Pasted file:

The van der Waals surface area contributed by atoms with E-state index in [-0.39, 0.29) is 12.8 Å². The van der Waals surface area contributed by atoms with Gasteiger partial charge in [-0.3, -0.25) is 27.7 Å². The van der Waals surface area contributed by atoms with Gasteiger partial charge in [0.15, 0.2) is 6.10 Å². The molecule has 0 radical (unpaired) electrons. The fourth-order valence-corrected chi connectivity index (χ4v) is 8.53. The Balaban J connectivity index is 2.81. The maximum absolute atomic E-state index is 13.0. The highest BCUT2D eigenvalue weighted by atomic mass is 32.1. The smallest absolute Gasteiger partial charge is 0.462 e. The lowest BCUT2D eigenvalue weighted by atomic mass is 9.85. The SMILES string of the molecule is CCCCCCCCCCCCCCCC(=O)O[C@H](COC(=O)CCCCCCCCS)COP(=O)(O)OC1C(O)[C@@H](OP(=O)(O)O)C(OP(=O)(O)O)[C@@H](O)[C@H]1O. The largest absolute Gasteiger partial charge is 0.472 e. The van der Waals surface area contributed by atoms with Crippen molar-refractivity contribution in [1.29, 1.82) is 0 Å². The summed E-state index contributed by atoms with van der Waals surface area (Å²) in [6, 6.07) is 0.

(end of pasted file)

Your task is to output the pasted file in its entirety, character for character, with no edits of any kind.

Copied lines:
The van der Waals surface area contributed by atoms with E-state index in [-0.39, 0.29) is 12.8 Å². The van der Waals surface area contributed by atoms with Gasteiger partial charge in [-0.3, -0.25) is 27.7 Å². The van der Waals surface area contributed by atoms with Gasteiger partial charge in [0.15, 0.2) is 6.10 Å². The molecule has 0 radical (unpaired) electrons. The fourth-order valence-corrected chi connectivity index (χ4v) is 8.53. The Balaban J connectivity index is 2.81. The maximum absolute atomic E-state index is 13.0. The highest BCUT2D eigenvalue weighted by atomic mass is 32.1. The smallest absolute Gasteiger partial charge is 0.462 e. The lowest BCUT2D eigenvalue weighted by atomic mass is 9.85. The SMILES string of the molecule is CCCCCCCCCCCCCCCC(=O)O[C@H](COC(=O)CCCCCCCCS)COP(=O)(O)OC1C(O)[C@@H](OP(=O)(O)O)C(OP(=O)(O)O)[C@@H](O)[C@H]1O. The largest absolute Gasteiger partial charge is 0.472 e. The van der Waals surface area contributed by atoms with Crippen molar-refractivity contribution in [1.29, 1.82) is 0 Å². The summed E-state index contributed by atoms with van der Waals surface area (Å²) in [6, 6.07) is 0.